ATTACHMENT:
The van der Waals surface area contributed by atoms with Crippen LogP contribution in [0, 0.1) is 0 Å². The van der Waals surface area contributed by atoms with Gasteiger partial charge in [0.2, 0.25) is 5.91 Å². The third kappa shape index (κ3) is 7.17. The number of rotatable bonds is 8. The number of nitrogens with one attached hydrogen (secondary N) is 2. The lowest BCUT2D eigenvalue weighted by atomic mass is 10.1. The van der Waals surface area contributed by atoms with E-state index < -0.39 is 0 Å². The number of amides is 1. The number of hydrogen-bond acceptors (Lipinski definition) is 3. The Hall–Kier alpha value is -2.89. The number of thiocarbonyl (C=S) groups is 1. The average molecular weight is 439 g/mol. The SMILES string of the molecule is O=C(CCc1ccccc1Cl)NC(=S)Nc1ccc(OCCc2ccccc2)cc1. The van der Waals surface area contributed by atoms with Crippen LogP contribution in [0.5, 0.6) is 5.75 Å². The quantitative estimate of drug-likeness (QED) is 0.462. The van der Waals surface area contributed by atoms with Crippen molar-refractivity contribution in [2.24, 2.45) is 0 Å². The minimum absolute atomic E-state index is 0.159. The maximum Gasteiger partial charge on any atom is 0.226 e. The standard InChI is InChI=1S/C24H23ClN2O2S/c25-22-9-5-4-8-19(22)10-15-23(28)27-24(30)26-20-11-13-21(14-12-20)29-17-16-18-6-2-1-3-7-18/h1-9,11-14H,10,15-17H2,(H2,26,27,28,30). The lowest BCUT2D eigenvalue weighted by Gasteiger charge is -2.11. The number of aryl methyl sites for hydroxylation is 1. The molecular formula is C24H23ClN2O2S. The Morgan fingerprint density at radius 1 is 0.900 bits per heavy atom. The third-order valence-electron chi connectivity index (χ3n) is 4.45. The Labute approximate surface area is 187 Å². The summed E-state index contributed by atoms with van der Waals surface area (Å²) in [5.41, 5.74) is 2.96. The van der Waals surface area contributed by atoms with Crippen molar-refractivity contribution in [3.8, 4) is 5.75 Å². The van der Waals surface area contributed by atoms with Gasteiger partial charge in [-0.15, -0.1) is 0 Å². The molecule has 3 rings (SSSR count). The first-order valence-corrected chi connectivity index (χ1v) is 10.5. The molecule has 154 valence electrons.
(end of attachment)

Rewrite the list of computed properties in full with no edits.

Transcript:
The van der Waals surface area contributed by atoms with Crippen LogP contribution in [0, 0.1) is 0 Å². The van der Waals surface area contributed by atoms with Gasteiger partial charge in [0.2, 0.25) is 5.91 Å². The third kappa shape index (κ3) is 7.17. The number of rotatable bonds is 8. The number of nitrogens with one attached hydrogen (secondary N) is 2. The lowest BCUT2D eigenvalue weighted by atomic mass is 10.1. The van der Waals surface area contributed by atoms with E-state index < -0.39 is 0 Å². The number of amides is 1. The number of hydrogen-bond acceptors (Lipinski definition) is 3. The Hall–Kier alpha value is -2.89. The number of thiocarbonyl (C=S) groups is 1. The average molecular weight is 439 g/mol. The SMILES string of the molecule is O=C(CCc1ccccc1Cl)NC(=S)Nc1ccc(OCCc2ccccc2)cc1. The van der Waals surface area contributed by atoms with Crippen LogP contribution in [0.5, 0.6) is 5.75 Å². The quantitative estimate of drug-likeness (QED) is 0.462. The van der Waals surface area contributed by atoms with Crippen molar-refractivity contribution in [2.24, 2.45) is 0 Å². The minimum absolute atomic E-state index is 0.159. The maximum Gasteiger partial charge on any atom is 0.226 e. The standard InChI is InChI=1S/C24H23ClN2O2S/c25-22-9-5-4-8-19(22)10-15-23(28)27-24(30)26-20-11-13-21(14-12-20)29-17-16-18-6-2-1-3-7-18/h1-9,11-14H,10,15-17H2,(H2,26,27,28,30). The lowest BCUT2D eigenvalue weighted by Gasteiger charge is -2.11. The number of aryl methyl sites for hydroxylation is 1. The molecular formula is C24H23ClN2O2S. The Morgan fingerprint density at radius 1 is 0.900 bits per heavy atom. The third-order valence-electron chi connectivity index (χ3n) is 4.45. The Labute approximate surface area is 187 Å². The summed E-state index contributed by atoms with van der Waals surface area (Å²) in [5.41, 5.74) is 2.96. The van der Waals surface area contributed by atoms with Crippen molar-refractivity contribution in [3.8, 4) is 5.75 Å². The van der Waals surface area contributed by atoms with Gasteiger partial charge in [-0.15, -0.1) is 0 Å². The molecule has 3 rings (SSSR count). The first-order valence-corrected chi connectivity index (χ1v) is 10.5. The molecule has 154 valence electrons.